II.LEGAL STANDARD

When considering a motion to dismiss pursuant to Rule 12(b)(6), we “consider only the complaint, exhibits attached to the complaint, [and] matters of public record, as well as undisputedly authentic documents if the complainant’s claims are based upon these documents.” Mayer v. Belichick, 605 F.3d 223, 230 (3d Cir. 2010) (citing Pension Benefit Guar. Corp. v. White Consol. Indus., Inc., 998 F.2d 1192, 1196 (3d Cir. 1993)). We take the factual allegations of the complaint as true and draw all reasonable inferences in favor of the plaintiff. DelRio-Mocci v. Connolly Props., Inc., 672 F.3d 241, 245 (3d Cir. 2012) (citing Warren Gen. Hosp. v. Amgen, Inc., 643 F.3d 77, 84 (3d Cir. 2011)). Legal conclusions, however, receive no deference, and the court is “not bound to accept as true a legal conclusion couched as a factual allegation.” Papasan v. Allain, 478 U.S. 265, 286 (1986) (cited with approval in Bell Atl. Corp. v. Twombly, 550 U.S. 544, 555 (2007)).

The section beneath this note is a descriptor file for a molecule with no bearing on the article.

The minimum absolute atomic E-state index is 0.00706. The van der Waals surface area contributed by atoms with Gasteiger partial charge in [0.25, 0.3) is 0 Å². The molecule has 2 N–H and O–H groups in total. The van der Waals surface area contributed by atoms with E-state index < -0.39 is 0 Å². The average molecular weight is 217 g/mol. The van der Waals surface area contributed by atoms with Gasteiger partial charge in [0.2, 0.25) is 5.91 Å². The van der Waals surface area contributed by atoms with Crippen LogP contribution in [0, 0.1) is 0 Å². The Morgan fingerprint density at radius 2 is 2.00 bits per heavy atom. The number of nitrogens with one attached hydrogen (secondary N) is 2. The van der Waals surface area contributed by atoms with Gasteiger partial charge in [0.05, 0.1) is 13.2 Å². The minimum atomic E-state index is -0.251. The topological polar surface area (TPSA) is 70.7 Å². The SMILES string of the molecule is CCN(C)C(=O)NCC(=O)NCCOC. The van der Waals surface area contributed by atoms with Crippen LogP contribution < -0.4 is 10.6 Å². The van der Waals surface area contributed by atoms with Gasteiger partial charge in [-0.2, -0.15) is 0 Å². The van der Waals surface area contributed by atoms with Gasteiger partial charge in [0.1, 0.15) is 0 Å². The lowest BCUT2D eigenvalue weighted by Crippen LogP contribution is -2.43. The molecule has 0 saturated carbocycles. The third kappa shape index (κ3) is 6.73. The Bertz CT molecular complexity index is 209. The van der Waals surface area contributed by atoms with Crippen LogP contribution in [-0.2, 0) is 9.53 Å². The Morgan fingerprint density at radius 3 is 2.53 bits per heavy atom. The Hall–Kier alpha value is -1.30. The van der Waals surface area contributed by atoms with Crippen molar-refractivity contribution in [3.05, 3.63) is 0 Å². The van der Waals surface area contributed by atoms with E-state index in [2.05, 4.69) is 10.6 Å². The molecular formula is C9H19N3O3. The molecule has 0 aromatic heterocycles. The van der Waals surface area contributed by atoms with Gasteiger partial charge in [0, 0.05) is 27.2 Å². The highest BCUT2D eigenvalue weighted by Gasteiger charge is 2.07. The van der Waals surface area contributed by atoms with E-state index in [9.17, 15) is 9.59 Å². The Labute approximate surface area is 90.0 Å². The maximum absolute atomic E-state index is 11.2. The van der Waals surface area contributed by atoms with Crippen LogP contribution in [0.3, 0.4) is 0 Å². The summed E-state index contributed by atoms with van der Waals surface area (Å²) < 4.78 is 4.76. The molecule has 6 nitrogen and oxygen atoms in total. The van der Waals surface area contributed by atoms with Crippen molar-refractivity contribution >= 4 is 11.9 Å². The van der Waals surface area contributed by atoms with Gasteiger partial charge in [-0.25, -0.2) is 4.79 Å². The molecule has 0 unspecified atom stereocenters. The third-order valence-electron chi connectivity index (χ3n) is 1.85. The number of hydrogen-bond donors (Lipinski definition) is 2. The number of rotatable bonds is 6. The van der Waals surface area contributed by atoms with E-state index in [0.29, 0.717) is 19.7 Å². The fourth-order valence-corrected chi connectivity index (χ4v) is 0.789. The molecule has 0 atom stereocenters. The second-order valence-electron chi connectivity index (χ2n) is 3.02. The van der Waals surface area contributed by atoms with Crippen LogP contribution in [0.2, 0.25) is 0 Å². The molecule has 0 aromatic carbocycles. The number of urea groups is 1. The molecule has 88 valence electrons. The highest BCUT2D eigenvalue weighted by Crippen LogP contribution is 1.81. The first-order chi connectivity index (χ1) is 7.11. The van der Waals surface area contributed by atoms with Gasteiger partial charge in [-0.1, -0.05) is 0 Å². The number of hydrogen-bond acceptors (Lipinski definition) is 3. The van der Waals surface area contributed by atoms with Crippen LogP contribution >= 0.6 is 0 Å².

A plaintiff’s pleading obligation is to set forth “a short and plain statement of the claim, ” Fed.R.Civ.P. 8(a)(2), which gives the defendant “‘fair notice of what the . . . claim is and the grounds upon which it rests.’” Twombly, 550 U.S. at 555 (alteration in original) (quoting Conley v. Gibson, 355 U.S. 41, 47 (1957)). The complaint must contain “‘sufficient factual matter to show that the claim is facially plausible, ’ thus enabling ‘the court to draw the reasonable inference that the defendant is liable for [the] misconduct alleged.’” Warren Gen. Hosp., 643 F.3d at 84 (quoting Fowler v. UPMC Shadyside, 578 F.3d 203, 210 (3d Cir. 2009)). “The plausibility standard is not akin to a ‘probability requirement, ’ but it asks for more than a sheer possibility that a defendant has acted unlawfully.” Ashcroft v. Iqbal, 556 U.S. 662, 678 (2009) (citing Twombly, 550 U.S. at 556). In the end, we will grant a motion to dismiss brought pursuant to Rule 12(b)(6) if the factual allegations in the complaint are not sufficient “‘to raise a right to relief above the speculative level.’” West Run Student Hous. Assocs., LLC v. Huntington Nat’l Bank, 712 F.3d 165, 169 (3d Cir. 2013) (quoting Twombly, 550 U.S. at 555).

III.DISCUSSION

A. Count I